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bis in redaction. “It is animating pressed the comfort which she felt and sastructive to have before our in hearing what he had just said, eyes the pious breathiogs of a soul he replied, 'I feel strong hope, thro' aspiring to the highest degrees of the infinite, urulterable, adorable sanctity and virlue; and from a mercy of Grid. My ouly hope is deep conviction that a devotion of in the blood of thy ever - blessed the heart to God is at once the duty Son! "they who believe in the Son and happiness of mea, striving to shall not perish, but have everlasting break asunder the bonds of innate life.' Soon afterwards, with up, corruption, and raise itself to the lified hands, he said, “Holy Father, greatest and niost excellent objects. thy will be done !' His end was bow But it is still more animating and fast approaching; he was aware of. instructive, when we can follow it it, and fixing his eyes most intensely to the verge of eteroity, and behold upon his sister and cousin, extended it sbakior off its earthly fetters, with both his bands to them, ia token no hopes full of immortality. In this doubt of his last farewell. At iapoint of view, the following Memoir tervals he uitered the following exjscalculated to interest all.

'pressions: lain dying :-some tinie Mr. Pryor was born in London, afterwards, I fcar I shall revive;' p 1780. When he was 19, the and on being questioned whelher he symptoms of a consumptive disor. really said su, ?re recated the words der induced him to spend three slowly and distinctly, as if he were years in warmer climates ; during anxious they should be understood : which, his understanding, naturally "If-ar I shall revive; I feel some strong, and improved by a liberal vital strength remaining. These education, received much aciditional were his last words. The inmortal advantage; and hislusłe for the fine spirit was suvo after set free from árls was much gratified by his visit its carthly tenement; and in the very to lialy. But his disorder gained niomeut on its deparlure, an ex. ground, nolwithstanding all his ef. pression of sweetness and benignity forts to recover health ; and had ad. fiore than mortal beamed upon his vanced so far in the year 1807, as features, proclaiming, as it were, tu to leave little doubt of its fatai lor. all around, that he was become a mination.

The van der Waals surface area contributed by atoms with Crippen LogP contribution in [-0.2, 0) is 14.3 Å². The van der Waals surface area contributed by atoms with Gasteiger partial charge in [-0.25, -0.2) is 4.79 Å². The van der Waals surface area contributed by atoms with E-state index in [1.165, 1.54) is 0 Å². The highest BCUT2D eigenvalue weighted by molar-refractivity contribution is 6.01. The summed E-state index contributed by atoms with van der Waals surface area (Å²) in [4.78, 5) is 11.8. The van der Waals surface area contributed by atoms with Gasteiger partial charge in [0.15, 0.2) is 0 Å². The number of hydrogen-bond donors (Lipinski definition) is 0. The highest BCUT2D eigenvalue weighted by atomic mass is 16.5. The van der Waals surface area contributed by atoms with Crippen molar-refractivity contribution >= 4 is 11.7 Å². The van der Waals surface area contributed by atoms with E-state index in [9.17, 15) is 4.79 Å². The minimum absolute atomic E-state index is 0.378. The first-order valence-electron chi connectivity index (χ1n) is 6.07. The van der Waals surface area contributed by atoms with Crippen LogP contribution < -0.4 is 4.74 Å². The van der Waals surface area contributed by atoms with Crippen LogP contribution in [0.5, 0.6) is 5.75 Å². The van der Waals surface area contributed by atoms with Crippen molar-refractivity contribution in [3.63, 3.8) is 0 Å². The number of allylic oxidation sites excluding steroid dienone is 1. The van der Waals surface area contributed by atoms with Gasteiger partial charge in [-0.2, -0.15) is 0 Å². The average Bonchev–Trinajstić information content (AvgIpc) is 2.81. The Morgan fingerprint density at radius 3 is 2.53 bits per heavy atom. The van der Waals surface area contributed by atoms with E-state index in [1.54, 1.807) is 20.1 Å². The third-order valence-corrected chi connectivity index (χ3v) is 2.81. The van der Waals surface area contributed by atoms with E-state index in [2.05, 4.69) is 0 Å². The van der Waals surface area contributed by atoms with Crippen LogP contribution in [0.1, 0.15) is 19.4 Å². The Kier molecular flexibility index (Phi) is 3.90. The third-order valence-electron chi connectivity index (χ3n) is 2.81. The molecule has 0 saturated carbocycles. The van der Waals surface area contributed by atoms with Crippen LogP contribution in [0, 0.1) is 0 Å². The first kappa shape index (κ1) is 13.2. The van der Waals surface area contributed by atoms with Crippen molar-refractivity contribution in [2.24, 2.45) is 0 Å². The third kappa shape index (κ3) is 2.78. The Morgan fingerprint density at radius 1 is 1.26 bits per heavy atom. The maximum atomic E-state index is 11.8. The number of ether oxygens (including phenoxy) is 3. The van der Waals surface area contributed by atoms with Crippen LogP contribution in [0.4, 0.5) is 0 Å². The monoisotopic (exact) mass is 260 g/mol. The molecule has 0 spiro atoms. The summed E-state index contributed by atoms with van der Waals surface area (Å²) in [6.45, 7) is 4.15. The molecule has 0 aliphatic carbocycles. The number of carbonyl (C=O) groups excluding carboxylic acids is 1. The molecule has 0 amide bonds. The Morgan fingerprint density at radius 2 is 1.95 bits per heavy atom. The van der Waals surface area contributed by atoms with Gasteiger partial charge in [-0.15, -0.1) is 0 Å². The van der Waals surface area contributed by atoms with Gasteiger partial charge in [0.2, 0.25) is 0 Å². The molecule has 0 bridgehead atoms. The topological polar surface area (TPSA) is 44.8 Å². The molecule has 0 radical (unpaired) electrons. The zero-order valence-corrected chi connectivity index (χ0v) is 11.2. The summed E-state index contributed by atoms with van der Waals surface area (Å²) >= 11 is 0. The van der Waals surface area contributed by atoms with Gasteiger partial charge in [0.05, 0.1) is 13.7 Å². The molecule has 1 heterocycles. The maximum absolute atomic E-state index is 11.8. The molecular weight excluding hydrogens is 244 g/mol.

fellow.ciizen with the saints, and But as death gradually approach of the houshoid of God.' Eph. ii, ed, hiscvangelical views appeared 10' He recomend the perosal of thię brighten; bis piely becanie more litis volum; in our readers in gevewature; his consulations were in ral, and especially to young persons, creased ; and on the 3d of August 1807, be expired in the hope of the Gospel. The account of his last The

st The Christian's Consalation; or, hours is peculiarly interesting:

the Preciousness of Christ to all On the 2d of August a material who believe. 24mo, price 28. By alteration was visible in his com-, Mir. Cox. plaints; but it afforded ws great con. This is an excellent little work, solation to observe, that his faith written in a neat and perspicuous and hopes grew more full of im. style. The author arranges his sub. mortality the nearer he approached ject in the following manuer:his end, The spirit of prayer and chap. 1. On the need of faith to aq love resled upon him ; and a sweet experimental acquaintance with the appearance of serenity clothed his precioustiess of Christ. 2. On what pallid features.

account Christ is precious to those The next day, about one o'clock, who Believe. 3. On the parlicular heario: that his aunt was below, he seasons in which Christ is found desired to see her, that he might especially precious to believcrs. bid her a last farewell. (The Lord,' 4.' On the use of the means which iard be, supports me wonderfully. endear Christ to believers. 5. On I think I shall never see you again.: the evidences of the preciousness of give my love to all : I trust we shall Christ to 116. 6. On the happy state all meet again,' Wben his sister ex. vf believers, to whom Christ is pre